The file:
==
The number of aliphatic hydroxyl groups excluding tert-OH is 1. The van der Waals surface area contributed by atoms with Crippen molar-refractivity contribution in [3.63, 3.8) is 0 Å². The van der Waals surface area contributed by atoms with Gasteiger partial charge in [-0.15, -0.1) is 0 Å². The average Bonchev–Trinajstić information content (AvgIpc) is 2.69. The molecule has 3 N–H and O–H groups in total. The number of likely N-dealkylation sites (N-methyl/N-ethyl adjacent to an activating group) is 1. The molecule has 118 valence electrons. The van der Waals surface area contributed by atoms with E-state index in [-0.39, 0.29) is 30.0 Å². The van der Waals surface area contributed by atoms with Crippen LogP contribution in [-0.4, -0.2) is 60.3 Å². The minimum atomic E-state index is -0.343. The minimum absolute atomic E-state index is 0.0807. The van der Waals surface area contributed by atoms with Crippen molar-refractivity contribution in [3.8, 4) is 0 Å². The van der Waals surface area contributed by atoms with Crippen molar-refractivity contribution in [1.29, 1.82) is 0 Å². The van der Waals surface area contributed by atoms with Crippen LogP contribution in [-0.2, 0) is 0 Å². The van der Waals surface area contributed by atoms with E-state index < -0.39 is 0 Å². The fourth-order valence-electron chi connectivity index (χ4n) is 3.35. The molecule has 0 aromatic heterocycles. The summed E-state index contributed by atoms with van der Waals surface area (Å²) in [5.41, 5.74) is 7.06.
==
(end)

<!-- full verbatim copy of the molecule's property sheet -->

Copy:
The number of aliphatic hydroxyl groups excluding tert-OH is 1. The van der Waals surface area contributed by atoms with Crippen molar-refractivity contribution in [3.63, 3.8) is 0 Å². The van der Waals surface area contributed by atoms with Gasteiger partial charge in [-0.15, -0.1) is 0 Å². The average Bonchev–Trinajstić information content (AvgIpc) is 2.69. The molecule has 3 N–H and O–H groups in total. The number of likely N-dealkylation sites (N-methyl/N-ethyl adjacent to an activating group) is 1. The molecule has 118 valence electrons. The van der Waals surface area contributed by atoms with E-state index in [-0.39, 0.29) is 30.0 Å². The van der Waals surface area contributed by atoms with Crippen LogP contribution in [-0.4, -0.2) is 60.3 Å². The minimum atomic E-state index is -0.343. The minimum absolute atomic E-state index is 0.0807. The van der Waals surface area contributed by atoms with Crippen molar-refractivity contribution in [3.8, 4) is 0 Å². The van der Waals surface area contributed by atoms with Crippen molar-refractivity contribution in [1.29, 1.82) is 0 Å². The van der Waals surface area contributed by atoms with Crippen LogP contribution in [-0.2, 0) is 0 Å². The van der Waals surface area contributed by atoms with E-state index < -0.39 is 0 Å². The fourth-order valence-electron chi connectivity index (χ4n) is 3.35. The molecule has 0 aromatic heterocycles. The summed E-state index contributed by atoms with van der Waals surface area (Å²) in [5.41, 5.74) is 7.06.